By Bill Harley
Jean and I attended an event recently where someone at the podium praised their best friend for “never providing a dull moment”. In that moment, I understood what the speaker meant and nodded in agreement. But then, I got to thinking. What is so bad about dull moments?
On the one hand, we live in a culture that teaches us to strive with all our might to avoid dull moments. If we go to a sporting event, we are surrounded and immersed in multi-media, audio-visual stimulation that is unceasing. Restaurants are designed to be noisy so that there will be no awkward moments of silence between two people or a group of people. Our digital devices are so engaging that we no longer watch where we are going or notice who is around us. All of this keeps us at the surface rather than the depths of awareness.
On the other hand, in dull moments we are faced with silence and profound questions that a noisy culture helps us keep submerged. Questions like:
Who am I?
What is the purpose of life?
What’s trying to happen in my life and relationships?
How can I enhance my key relationships?
In what ways do I need to grow?
What is my calling in life?
How can I best serve in the world?
How can I contribute to the advancement of society?
How much taking versus giving am I doing in my life?
What truly makes me happy and fulfilled?
What makes those around me happy and fulfilled; and am I contributing or detracting from that?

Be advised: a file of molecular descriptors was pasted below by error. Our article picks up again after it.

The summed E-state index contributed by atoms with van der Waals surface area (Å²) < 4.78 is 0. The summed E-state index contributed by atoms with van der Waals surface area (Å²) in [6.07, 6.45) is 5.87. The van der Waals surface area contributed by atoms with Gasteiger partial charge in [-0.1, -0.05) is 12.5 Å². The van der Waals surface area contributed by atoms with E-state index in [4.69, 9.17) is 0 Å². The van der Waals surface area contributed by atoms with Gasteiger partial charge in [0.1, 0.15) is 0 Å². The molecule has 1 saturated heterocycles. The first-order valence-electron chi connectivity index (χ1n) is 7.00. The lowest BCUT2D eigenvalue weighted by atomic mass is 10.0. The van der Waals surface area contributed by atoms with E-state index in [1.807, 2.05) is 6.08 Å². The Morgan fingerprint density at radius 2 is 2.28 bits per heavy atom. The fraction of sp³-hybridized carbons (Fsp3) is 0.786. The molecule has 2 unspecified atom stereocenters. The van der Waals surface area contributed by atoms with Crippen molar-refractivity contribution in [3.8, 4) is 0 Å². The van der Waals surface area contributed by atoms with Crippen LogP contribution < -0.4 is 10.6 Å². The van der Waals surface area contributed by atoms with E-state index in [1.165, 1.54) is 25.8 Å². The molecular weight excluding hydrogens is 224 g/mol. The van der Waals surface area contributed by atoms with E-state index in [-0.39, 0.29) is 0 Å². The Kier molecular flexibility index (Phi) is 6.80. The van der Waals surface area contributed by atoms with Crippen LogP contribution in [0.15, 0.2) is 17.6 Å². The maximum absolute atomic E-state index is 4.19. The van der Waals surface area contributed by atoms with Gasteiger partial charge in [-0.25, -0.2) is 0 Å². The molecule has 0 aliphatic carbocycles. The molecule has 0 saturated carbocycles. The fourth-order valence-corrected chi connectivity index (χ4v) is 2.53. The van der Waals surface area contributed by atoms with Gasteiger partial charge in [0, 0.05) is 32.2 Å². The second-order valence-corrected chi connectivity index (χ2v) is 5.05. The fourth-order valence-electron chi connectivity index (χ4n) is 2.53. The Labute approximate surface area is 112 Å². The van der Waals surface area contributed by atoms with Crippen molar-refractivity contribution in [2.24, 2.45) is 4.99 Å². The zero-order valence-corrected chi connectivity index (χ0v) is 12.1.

What must happen in the rest of my life for it to be a life of few regrets, a life well lived?
Deep questions like these draw forth our True Self, our higher nature; and answers to these types of deep questions not only motivate us to grow by making constructive changes, but contribute to our sense of meaning and fulfillment in life.
But the nature of our culture keeps us preoccupied with shallow questions: Which of the 14 styles do you like? Which of the 8 flavors and 10 toppings do you choose? What level of service do you want—there are 6 to select from? We are so overwhelmed with trivial questions and choices that we have no time for profound ones. We are starving from the absence of dull moments. Meanwhile, the rates of mind altering drug use and suicide climb.
One message found in Scriptures of all the major world religions is that human beings were created to rise above their present-day cultures in order to carry forward an ever-advancing civilization. This cannot be done when we are totally immersed in the present culture. The only way to get a foothold for climbing above the present culture is to step willingly into dull moments. We need to embrace the silence, articulate the profound questions, seek the profound answers and then act accordingly.
As an aid to understanding this process, read Jean’s and my first book, Now That I’m Here, What Should I Be Doing?
As an aid to making decisions and solving problems while navigating this process, read our second book, TRANSFORMED: How to Make the Decisions That Change Your Life
Jean and I wish you many dull moments in the year ahead!